After hearing the arguments rage eternally about clones, copies, and knockoffs, and after studying, owning, and shooting most of the single action FEG "Hi-Power" pistols copied from the BHP, however loosely, my conclusion about quality and worth is this. IMHO.....the Browning Hi Power is a PREMIUM grade service pistol of remarkable quality of fit and finish, while the FEG clones are STANDARD grade service pistols that cannot, repeat, cannot, equal the Browning's fine finish workmanship. The FEG's are nonetheless very good guns, and are about as well made and well finished as many of the more common big name service pistols, again IMHO. From owners' reports of humongous round counts in them, I surmise that they are about as long lasting as anything else, although I have no information concerning their performance after extended use of +P ammo. If you do I would sure like to know about it.

Are the FEG clones worth four hundred bucks? Well, from my experience, if you can find one LNIB that hasn't been monkeyed with for that price, grab it and run, especially if it is a PJK 9HP. Like I said earlier, they are good guns. I have enjoyed my clones very much and they are an especially valued part of my gun chest, but they aren't Brownings. Best wishes and I hope this helps.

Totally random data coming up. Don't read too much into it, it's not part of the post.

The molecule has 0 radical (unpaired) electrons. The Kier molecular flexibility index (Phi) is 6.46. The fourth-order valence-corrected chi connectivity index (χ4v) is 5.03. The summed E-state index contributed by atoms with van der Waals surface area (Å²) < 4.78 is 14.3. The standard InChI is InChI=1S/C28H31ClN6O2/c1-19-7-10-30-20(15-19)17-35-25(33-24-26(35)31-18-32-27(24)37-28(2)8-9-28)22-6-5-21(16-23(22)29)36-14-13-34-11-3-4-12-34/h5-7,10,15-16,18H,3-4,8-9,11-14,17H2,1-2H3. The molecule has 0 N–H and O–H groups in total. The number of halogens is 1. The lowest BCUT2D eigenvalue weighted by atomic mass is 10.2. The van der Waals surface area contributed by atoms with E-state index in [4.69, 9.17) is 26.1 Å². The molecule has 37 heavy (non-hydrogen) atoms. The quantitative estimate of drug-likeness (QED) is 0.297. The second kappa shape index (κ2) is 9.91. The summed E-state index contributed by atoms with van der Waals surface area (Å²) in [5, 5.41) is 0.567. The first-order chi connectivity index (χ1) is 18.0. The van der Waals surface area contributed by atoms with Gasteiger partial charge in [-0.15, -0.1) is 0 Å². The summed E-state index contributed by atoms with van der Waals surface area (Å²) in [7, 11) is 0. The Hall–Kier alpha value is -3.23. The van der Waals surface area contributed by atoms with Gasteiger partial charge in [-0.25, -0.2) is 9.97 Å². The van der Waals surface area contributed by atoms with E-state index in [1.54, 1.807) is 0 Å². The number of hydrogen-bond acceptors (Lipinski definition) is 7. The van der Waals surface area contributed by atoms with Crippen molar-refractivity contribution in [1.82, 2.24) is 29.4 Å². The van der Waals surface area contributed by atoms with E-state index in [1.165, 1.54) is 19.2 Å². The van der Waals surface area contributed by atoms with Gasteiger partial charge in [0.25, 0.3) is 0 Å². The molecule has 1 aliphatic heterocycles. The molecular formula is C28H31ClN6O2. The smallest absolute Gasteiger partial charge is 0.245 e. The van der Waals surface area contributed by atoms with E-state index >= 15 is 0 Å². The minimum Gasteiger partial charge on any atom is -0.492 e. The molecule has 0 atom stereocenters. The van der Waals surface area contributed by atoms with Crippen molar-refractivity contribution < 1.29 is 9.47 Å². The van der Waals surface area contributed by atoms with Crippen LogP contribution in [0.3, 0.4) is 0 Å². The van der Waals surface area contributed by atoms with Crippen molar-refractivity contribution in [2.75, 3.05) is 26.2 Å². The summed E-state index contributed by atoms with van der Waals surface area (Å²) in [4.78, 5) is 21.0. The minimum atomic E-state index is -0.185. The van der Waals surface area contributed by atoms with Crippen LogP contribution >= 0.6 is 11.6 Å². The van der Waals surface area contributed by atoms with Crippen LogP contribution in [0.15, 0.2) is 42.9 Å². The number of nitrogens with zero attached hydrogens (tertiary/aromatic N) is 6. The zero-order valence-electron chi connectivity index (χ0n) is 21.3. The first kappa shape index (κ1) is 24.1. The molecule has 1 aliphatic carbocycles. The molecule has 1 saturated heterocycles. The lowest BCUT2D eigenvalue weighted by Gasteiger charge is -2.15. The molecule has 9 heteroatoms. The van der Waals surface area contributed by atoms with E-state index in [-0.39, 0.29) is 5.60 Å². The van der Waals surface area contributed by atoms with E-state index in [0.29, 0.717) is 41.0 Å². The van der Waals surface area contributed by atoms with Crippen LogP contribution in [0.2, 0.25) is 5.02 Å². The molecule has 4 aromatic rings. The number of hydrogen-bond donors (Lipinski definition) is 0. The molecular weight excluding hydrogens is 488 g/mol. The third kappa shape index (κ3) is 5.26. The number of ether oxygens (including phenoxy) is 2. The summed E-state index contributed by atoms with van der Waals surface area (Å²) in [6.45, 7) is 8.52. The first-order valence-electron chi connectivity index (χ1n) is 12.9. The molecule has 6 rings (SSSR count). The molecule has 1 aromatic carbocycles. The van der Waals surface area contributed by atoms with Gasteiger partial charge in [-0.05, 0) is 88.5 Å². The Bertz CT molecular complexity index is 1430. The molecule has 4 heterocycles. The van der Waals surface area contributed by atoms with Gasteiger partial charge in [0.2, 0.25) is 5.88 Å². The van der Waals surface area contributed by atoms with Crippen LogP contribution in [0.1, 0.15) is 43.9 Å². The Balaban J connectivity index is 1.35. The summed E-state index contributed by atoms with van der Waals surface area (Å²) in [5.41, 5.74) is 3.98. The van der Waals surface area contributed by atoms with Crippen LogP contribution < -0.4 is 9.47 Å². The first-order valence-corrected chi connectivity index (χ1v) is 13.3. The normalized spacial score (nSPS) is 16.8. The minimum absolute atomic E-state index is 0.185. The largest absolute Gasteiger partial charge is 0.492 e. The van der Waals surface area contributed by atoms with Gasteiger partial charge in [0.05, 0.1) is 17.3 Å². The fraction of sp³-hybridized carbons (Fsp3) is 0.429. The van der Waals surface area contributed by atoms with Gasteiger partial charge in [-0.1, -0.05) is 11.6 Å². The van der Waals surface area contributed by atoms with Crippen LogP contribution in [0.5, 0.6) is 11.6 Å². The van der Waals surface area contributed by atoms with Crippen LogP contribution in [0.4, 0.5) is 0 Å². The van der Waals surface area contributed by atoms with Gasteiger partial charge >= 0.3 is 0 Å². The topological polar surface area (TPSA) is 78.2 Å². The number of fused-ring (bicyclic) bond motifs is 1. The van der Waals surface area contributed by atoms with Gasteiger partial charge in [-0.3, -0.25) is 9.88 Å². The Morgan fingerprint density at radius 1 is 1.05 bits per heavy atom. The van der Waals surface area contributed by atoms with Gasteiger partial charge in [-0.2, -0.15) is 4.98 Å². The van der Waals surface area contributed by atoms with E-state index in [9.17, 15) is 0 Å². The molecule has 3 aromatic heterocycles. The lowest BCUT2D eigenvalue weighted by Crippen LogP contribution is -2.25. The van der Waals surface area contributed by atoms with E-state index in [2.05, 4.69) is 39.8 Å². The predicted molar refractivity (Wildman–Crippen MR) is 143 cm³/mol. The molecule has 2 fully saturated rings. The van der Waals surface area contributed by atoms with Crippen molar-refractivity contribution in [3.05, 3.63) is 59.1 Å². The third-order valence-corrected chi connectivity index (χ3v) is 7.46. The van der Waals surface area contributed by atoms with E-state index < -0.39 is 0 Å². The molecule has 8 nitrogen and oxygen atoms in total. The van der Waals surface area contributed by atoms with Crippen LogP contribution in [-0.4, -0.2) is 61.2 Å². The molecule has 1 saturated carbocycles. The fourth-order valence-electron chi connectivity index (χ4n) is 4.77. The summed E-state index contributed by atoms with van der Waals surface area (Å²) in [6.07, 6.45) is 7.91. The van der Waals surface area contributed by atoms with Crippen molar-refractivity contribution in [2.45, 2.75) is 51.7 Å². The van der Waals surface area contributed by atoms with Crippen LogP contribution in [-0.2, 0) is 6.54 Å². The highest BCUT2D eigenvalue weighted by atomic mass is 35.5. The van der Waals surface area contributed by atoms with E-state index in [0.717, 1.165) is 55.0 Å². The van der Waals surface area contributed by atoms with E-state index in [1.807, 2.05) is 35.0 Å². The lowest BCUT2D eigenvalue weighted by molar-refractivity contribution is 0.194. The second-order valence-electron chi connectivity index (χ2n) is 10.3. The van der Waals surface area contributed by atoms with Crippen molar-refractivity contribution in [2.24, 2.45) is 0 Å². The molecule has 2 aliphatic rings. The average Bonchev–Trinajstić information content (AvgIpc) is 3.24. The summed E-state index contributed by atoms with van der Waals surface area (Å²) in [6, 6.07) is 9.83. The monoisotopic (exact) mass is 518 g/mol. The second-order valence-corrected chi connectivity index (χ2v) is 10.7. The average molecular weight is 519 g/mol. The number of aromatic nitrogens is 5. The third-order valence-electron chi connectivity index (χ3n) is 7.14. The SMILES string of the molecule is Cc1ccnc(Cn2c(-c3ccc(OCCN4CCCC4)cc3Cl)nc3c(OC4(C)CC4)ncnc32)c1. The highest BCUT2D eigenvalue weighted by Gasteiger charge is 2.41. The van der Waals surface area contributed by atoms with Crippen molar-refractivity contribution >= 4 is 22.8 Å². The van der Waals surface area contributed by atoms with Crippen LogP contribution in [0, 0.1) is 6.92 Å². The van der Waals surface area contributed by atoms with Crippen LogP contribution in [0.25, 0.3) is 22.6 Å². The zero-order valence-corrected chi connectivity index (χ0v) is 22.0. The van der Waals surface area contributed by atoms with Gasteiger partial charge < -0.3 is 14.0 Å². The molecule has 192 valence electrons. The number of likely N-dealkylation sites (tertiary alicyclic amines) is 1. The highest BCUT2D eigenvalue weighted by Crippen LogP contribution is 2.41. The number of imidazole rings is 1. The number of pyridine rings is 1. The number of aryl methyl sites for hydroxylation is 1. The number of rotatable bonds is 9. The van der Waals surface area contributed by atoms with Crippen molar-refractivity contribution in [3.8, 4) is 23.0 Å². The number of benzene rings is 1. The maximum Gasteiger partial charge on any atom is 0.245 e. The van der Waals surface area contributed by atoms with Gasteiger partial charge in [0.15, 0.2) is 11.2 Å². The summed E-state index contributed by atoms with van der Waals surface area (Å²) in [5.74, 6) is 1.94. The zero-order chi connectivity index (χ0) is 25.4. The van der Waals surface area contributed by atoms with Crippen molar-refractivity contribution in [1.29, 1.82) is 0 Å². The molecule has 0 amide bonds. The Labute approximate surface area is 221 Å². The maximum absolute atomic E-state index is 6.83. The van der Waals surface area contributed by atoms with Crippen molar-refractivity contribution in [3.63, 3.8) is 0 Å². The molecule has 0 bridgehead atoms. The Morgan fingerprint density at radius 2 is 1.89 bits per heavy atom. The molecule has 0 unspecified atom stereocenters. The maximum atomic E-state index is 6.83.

OH, and just so you don't throw me off the forum on my first post.....I really do own a Browning....here 'tis.....the only item I ever had on my bucket list.



Best wishes,

Jerry
 

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Good post jaypee. Let me just add that the designation PJK-9HP for the FEG Hi-Power only applied to the guns that were imported into the U.S. by Kassnar (K.B.I.). In Europe, the gun that is true to the original 1935 Hi-Power design was known as the P9. The later "improved" version with the different slide stop (and later, the S&W barrel cam design) was called the P9M (P9 Módosított - "modified"). There is no confusion between these two pistols except in the U.S. because both the P9 and P9M were labeled "PJK-9HP" for import to U.S.

I just purchased a FEG P9 Hi-Power that was not a K.B.I. import and "PJK-9HP" is nowhere to be found on it.